The Supreme Court answered this in detail and stated that in the interest of justice and so as to not prejudice the complainant, ‘cognizance’ must be understood to be taken from the period of commission of the offence. If the complaint is filed in time, the complainant must not be prejudiced for reasons beyond their control. If cognizance is taken after the expiry of the limitation, it lies on the courts of law and those taking cognizance of the case, for instance, a magistrate. As long as the complaint was within the limitation period from the date of commission of the offence, the court must take note of the offence, even if at the time of taking note, the limitation period expires.
Therefore, in brief, these were the key points that turned the outcome of the case in favour of the complainant at the Supreme Court.
Reporting Domestic Violence
Directly file a complaint under the Act
A complaint for domestic violence can be lodged in the following manner:
National Commission for Women (NCW)
- The aggrieved person, or any other witness of the offence on her behalf, can approach a Police Officer, Protection Officer, and Service Provider or can directly file a complaint with a Magistrate for obtaining orders or reliefs under the Act. The informant, who in good faith provides information relating to the offence to the relevant authorities, will not have any civil or criminal liability.
- The court is required to take cognizance of the complaint by instituting a hearing within three days of the complaint.
- The Magistrate shall give a notice of the date of hearing to the Protection Officer to be served to the Respondent and such other persons as directed by the Magistrate, within a maximum period of two days, or such further reasonable time as allowed by the Magistrate.
- The court is required to dispose of the case within sixty days of the first hearing.
- The court, to establish the offence by the Respondent, can use the sole testimony of the aggrieved person.
- Upon finding the complaint genuine, the court can pass a Protection Order, which shall remain in force till the aggrieved person applies for discharge. If upon receipt of an application from the aggrieved person, the Magistrate is satisfied that the circumstances so require, they may alter, modify or revoke an order after recording the reasons in writing. Any of the following orders may be passed:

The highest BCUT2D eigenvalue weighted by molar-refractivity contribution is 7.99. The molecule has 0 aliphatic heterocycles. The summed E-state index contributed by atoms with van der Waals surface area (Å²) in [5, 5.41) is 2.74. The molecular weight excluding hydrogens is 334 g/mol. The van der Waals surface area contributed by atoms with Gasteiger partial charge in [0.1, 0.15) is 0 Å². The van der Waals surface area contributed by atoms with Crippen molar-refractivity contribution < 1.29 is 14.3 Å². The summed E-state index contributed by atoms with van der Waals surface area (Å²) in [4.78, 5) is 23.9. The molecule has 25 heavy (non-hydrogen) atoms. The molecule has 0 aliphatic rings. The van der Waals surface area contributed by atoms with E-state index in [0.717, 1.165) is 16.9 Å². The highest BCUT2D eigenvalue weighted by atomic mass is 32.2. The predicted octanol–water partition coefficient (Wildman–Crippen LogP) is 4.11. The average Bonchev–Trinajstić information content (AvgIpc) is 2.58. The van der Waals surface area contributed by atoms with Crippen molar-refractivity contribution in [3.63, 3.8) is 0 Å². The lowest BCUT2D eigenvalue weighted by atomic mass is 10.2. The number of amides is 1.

- Protection order: Restrain the accused, or any other family member, from committing any act of violence. Disallow any such member from entering place of residence or employment. This is an interim relief.
- Residence order: The court, if it so feels, that the victim has no other viable place for residing, can prevent the accused or any other such members from dispossessing the victim from the matrimonial home and disallow entrance into any part of the home where she may reside.
- Monetary Relief: Seek monetary relief/compensation for any medical expenses or any other loss that may have occurred due to the violence.
- Custody of Child: The court can grant temporary custody of the child to the complainant.
- Compensation Orders: Compensation and damages can be sought for injuries, both mental and physical.
- A complaint can also be filed under Section 498 A of the Indian Penal Code, which defines the offence of matrimonial cruelty and prescribes the punishment for the husband of a woman or his relative who subjects her to cruelty.
- These orders will remain in force until the victim files an application in the court for its revocation.
- A domestic violence complaint can be filed via an FIR at the nearest police station. The complaint can be lodged under the Domestic Violence Act, 2005 or Section 498-A of the Indian Penal Code.
Other Helpline Numbers for Complaint
- The NCW is empowered to take cognizance of domestic violence cases and assist in investigation of the same. These complaints may also include cases of dowry and/or sexual assault of any kind. The NCW will team up with the local police, provide counseling (if sought), and have its own inquiry committee which poses questions to the police, examines witnesses, collects evidence, and submits a formal report at the local NCW. A complaint at the NCW can be filed via telephone or by the online portal at http://ncwapps.nic.in/onlinecomplaintsv2/frmPubRegistration.aspx.
- Police: 100
- Women’s Helpline number: 181 or 1091
- Domestic violence helpline by the National Commission for Women: +91 7217735372
- Single emergency helpline number for immediate assistance to services such as the police and women’s helpline: 112
- The emergency number for transgender and men who have sex with men (MSM) community: 1800-2000-113
The Supreme Court has correctly judged not to put a limitation on domestic violence cases, by law, and on moral grounds. Domestic violence is extremely prevalent in India, and often underreported. Families, especially women, who are largely the victims, are skeptical about voicing their trauma due to societal impressions and impact on the family prestige. If we were to further deter this by technicalities of law, the situation will only worsen, and culprits will live scot-free. It is in the interests of justice to allow a complaint of domestic violence to be filed when one is comfortable. Of course, this has to be reasonable and ideally within the year of such violence occurring. However, the courts must not blatantly turn down such complaints on minor technicalities.